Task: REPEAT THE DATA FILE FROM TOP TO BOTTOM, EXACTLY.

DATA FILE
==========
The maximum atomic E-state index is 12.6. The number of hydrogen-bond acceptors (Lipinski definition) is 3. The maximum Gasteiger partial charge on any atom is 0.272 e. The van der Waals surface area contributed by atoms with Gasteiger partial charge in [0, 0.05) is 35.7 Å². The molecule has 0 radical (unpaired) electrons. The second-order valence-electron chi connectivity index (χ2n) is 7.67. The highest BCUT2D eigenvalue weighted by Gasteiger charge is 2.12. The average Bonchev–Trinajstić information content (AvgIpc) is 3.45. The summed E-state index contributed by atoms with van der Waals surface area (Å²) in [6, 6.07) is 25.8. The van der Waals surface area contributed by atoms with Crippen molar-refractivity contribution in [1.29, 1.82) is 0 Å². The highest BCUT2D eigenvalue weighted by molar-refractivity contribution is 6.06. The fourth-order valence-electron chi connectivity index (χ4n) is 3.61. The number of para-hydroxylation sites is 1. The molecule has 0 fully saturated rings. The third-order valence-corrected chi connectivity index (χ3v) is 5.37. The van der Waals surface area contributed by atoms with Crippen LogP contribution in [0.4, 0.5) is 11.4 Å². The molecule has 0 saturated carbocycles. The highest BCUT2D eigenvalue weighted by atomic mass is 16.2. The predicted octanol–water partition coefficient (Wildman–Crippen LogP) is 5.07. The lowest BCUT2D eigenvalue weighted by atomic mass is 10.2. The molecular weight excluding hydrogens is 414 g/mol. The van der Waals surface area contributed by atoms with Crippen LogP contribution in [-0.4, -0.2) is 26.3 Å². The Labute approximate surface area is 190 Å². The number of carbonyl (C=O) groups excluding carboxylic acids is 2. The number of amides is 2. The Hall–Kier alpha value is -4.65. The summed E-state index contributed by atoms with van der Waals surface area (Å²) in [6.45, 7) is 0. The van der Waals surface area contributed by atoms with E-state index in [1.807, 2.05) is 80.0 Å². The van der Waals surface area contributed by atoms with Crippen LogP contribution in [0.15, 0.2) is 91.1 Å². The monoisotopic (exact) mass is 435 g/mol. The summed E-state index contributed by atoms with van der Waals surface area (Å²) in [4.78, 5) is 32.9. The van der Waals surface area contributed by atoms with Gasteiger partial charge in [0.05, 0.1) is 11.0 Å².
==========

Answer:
The maximum atomic E-state index is 12.6. The number of hydrogen-bond acceptors (Lipinski definition) is 3. The maximum Gasteiger partial charge on any atom is 0.272 e. The van der Waals surface area contributed by atoms with Gasteiger partial charge in [0, 0.05) is 35.7 Å². The molecule has 0 radical (unpaired) electrons. The second-order valence-electron chi connectivity index (χ2n) is 7.67. The highest BCUT2D eigenvalue weighted by Gasteiger charge is 2.12. The average Bonchev–Trinajstić information content (AvgIpc) is 3.45. The summed E-state index contributed by atoms with van der Waals surface area (Å²) in [6, 6.07) is 25.8. The van der Waals surface area contributed by atoms with Crippen molar-refractivity contribution in [1.29, 1.82) is 0 Å². The highest BCUT2D eigenvalue weighted by molar-refractivity contribution is 6.06. The fourth-order valence-electron chi connectivity index (χ4n) is 3.61. The number of para-hydroxylation sites is 1. The molecule has 0 fully saturated rings. The third-order valence-corrected chi connectivity index (χ3v) is 5.37. The van der Waals surface area contributed by atoms with Crippen LogP contribution in [0.4, 0.5) is 11.4 Å². The molecule has 0 saturated carbocycles. The highest BCUT2D eigenvalue weighted by atomic mass is 16.2. The predicted octanol–water partition coefficient (Wildman–Crippen LogP) is 5.07. The lowest BCUT2D eigenvalue weighted by atomic mass is 10.2. The molecular weight excluding hydrogens is 414 g/mol. The van der Waals surface area contributed by atoms with Crippen LogP contribution in [-0.4, -0.2) is 26.3 Å². The Labute approximate surface area is 190 Å². The number of carbonyl (C=O) groups excluding carboxylic acids is 2. The number of amides is 2. The Hall–Kier alpha value is -4.65. The summed E-state index contributed by atoms with van der Waals surface area (Å²) in [6.45, 7) is 0. The van der Waals surface area contributed by atoms with E-state index in [1.807, 2.05) is 80.0 Å². The van der Waals surface area contributed by atoms with Crippen LogP contribution in [0.15, 0.2) is 91.1 Å². The monoisotopic (exact) mass is 435 g/mol. The summed E-state index contributed by atoms with van der Waals surface area (Å²) in [4.78, 5) is 32.9. The van der Waals surface area contributed by atoms with Gasteiger partial charge in [0.05, 0.1) is 11.0 Å².